Piper PA-24 Comanche

$17,850 to $36,890 civil utility aircraft as of 1972

Piper Comanche PA 24 250
photo: Ken Mist

The Piper PA-24 Comanche was designed and introduced by Piper Aircraft in 1958. Produced from 1957 to 1972, the Comanche is a single-engine low-wing civil utility aircraft with an all-metal and semi-monocoque construction. It could accommodate four to six persons in flight and fitted with a tricycle retractable undercarriage.

Piper Aircraft
United States
1957 to: 1972
US$0.036 million (1972)


1x Lycoming IO-540
260 horsepower
Max Cruise Speed:
169 knots
313 Km/h
Approach Speed (Vref):
55 knots
Travel range:
1,064 Nautical Miles
1,971 Kilometers
Fuel Economy:
Service Ceiling:
22,000 feet
Rate of Climb:
1500 feet / minute
7.62metre / second
Take Off Distance:
430 metre - 1,410.74 feet
Landing Distance:
370 metre - 1,213.90 feet
Max Take Off Weight:
1,315 Kg
2,899 lbs
Max Landing Weight:
1,315 Kg
2,899 lbs
Max Payload:
622 Kg
1,371 lbs
Fuel Tank Capacity:
90 gallon
341 litre
Baggage Volume:
Seats - Economy / General:
6 seats
Seats - Business Class:
Seats - First Class:
Cabin Height:
1.19 metre - 3.90 feet
Cabin Width:
1.14 metre - 3.74 feet
Cabin Length:
2.7 metre - 8.86 feet
Exterior Length:
7.62 metre - 25.00 feet
Tail height:
2.29 metre - 7.51 feet
Fuselage Diameter:
1.25 metre - 4.10 feet
Wing Span / Rotor Diameter:
11 metre - 36.09 feet
Wing Tips:
No Winglets
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On June 20, 1956, the first of the two prototypes of the Comanche was completed. Several production versions were produced. On October 21, 1957, the initial production variant of the Comanche conducted its maiden flight.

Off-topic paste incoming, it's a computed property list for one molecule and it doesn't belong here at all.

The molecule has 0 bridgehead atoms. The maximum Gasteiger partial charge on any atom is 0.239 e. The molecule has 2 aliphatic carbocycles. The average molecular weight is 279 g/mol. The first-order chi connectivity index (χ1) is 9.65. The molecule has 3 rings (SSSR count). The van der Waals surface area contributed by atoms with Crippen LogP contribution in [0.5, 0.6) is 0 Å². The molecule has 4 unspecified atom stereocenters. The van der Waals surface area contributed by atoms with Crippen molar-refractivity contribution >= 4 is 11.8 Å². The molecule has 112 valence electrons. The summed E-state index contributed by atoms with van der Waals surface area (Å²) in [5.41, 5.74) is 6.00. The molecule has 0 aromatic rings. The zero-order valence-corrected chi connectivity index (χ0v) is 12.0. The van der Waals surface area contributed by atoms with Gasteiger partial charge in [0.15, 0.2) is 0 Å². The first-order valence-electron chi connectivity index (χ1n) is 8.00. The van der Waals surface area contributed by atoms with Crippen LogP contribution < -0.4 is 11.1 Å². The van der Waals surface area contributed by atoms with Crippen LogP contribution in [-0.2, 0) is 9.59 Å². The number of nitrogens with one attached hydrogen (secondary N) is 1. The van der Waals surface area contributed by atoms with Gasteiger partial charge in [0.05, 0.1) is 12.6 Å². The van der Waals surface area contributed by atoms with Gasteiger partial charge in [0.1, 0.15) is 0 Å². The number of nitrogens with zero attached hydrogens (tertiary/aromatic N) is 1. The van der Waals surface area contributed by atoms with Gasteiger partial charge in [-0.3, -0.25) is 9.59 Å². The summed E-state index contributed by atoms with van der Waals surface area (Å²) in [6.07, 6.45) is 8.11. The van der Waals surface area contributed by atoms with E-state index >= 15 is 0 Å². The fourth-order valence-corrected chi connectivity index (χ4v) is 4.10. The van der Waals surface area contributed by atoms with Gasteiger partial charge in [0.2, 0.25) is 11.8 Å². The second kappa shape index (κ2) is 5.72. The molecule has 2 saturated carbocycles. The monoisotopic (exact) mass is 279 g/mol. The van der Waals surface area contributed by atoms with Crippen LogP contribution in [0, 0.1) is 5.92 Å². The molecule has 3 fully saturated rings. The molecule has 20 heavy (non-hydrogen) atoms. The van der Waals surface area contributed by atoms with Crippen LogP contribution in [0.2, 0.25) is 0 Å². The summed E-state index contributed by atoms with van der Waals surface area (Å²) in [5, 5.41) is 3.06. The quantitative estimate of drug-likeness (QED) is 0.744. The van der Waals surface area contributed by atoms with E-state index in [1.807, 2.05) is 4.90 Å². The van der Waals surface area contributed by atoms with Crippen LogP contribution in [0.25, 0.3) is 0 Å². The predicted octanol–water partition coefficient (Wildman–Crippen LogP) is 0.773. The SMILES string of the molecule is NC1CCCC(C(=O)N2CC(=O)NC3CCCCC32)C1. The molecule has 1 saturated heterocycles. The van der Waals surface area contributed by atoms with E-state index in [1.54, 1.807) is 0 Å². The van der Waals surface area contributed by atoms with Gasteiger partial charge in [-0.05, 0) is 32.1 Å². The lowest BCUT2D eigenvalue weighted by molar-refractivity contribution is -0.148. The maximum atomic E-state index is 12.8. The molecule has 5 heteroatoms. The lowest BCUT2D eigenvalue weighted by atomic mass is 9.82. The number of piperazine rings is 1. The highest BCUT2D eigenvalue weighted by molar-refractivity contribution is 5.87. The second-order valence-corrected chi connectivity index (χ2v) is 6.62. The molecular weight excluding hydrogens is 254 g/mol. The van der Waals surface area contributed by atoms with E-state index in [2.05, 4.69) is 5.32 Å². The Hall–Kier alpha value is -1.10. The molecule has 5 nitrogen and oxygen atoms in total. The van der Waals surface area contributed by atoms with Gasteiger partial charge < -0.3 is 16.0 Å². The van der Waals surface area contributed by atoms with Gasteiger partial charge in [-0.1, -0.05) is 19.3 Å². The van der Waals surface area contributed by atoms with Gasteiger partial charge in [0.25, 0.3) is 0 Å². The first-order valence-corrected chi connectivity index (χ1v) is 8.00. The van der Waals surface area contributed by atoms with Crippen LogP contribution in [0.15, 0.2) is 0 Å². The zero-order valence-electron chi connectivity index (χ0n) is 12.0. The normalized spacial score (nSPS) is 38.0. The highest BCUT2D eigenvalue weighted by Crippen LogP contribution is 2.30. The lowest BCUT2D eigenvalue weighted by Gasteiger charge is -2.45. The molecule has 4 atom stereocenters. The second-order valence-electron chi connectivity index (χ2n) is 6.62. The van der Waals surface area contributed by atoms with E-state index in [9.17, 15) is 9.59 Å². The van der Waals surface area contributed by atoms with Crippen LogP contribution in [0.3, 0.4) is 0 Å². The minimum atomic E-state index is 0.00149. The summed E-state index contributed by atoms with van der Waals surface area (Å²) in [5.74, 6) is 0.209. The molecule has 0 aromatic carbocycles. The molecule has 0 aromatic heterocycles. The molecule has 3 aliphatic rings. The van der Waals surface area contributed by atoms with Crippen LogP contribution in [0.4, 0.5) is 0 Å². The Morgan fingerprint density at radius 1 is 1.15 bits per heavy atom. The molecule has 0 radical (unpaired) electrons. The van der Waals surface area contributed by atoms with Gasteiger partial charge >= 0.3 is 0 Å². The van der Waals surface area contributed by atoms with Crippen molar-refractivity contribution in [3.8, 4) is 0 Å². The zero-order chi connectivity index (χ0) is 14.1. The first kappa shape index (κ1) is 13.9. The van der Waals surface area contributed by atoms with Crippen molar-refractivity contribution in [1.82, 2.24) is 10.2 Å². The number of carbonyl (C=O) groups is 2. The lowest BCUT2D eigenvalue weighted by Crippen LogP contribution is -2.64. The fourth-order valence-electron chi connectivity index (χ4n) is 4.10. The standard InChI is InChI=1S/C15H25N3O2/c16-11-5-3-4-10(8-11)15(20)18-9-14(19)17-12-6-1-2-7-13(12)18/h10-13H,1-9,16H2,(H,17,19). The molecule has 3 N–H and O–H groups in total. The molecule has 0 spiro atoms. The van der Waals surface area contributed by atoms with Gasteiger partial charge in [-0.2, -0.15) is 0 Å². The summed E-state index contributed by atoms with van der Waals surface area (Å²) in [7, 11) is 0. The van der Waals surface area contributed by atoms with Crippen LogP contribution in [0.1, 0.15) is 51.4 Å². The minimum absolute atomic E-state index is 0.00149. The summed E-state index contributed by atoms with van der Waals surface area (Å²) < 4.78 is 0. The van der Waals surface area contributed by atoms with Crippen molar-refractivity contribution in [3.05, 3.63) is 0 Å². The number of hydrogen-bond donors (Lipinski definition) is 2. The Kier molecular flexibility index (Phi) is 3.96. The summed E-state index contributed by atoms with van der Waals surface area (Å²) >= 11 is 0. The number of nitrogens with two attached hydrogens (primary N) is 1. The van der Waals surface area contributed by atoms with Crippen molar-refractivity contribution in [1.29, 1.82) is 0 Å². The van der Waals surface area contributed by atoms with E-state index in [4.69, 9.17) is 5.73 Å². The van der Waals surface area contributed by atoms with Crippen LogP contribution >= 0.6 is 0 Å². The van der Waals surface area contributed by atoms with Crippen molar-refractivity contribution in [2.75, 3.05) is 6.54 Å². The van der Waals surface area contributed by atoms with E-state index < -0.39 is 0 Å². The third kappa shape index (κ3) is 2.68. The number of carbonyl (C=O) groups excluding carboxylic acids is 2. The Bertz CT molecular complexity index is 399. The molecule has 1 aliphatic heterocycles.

Several production versions were Designated as PA-24-180, and were powered by a Lycoming O-360-A1A engine rated at 180 horsepower. It was designed with a swept tail, an all-moving stabilator, and manually-actuated flaps. The normal fuel capacity of the variant was 60 US gallons. The PA-24-180 had a cruise speed of 116 to 139 knots and a travel range of 700 nautical miles. 1,143 PA-24-180s were built in total.

In 1958, the second version designated as PA-24-250 was introduced. It was powered by a Lycoming O-540 engine with a maximum thrust of 250 horsepower. The variant had a maximum cruise speed of 160 knots. Early PA-25-250s were the same PA-24-180; built with manually-actuated flaps and had a fuel capacity of 60 US gallons. In 1961, newer versions were equipped with auxiliary fuel tanks. In 1962, electrically-operated flaps were developed.

In 1964, Piper Aircraft introduced the PA-24-400. The version was produced between 1964 and 1966. It was powered by the Lycoming IO-720 engine rated at 400 horsepower. The large-displacement, horizontally-opposed eight-cylinder piston engine was built specifically for the PA-24-400.

The aircraft was fitted with a three-bladed propeller and had a maximum fuel capacity of 100 to 130 US gallons. The PA-24-400 had 185 knots cruising speed and 194 knots top speed. Although similar to the other versions of the PA-24, the 400 has a tougher and firmer structure, mainly in the tail. It was designed with an additional nose rib in the vertical stabilizer and in the all-flying tail.

In 1965, the Comanche 260 was introduced. It was fitted by the Lycoming IO-540 engine with a produced thrust of 260 horsepower. 1,029 260s were sold in total.

The Piper Comanche was produced until 1972 with a total number of 4,857 aircraft built. It was widely used by private aviators and flight schools.

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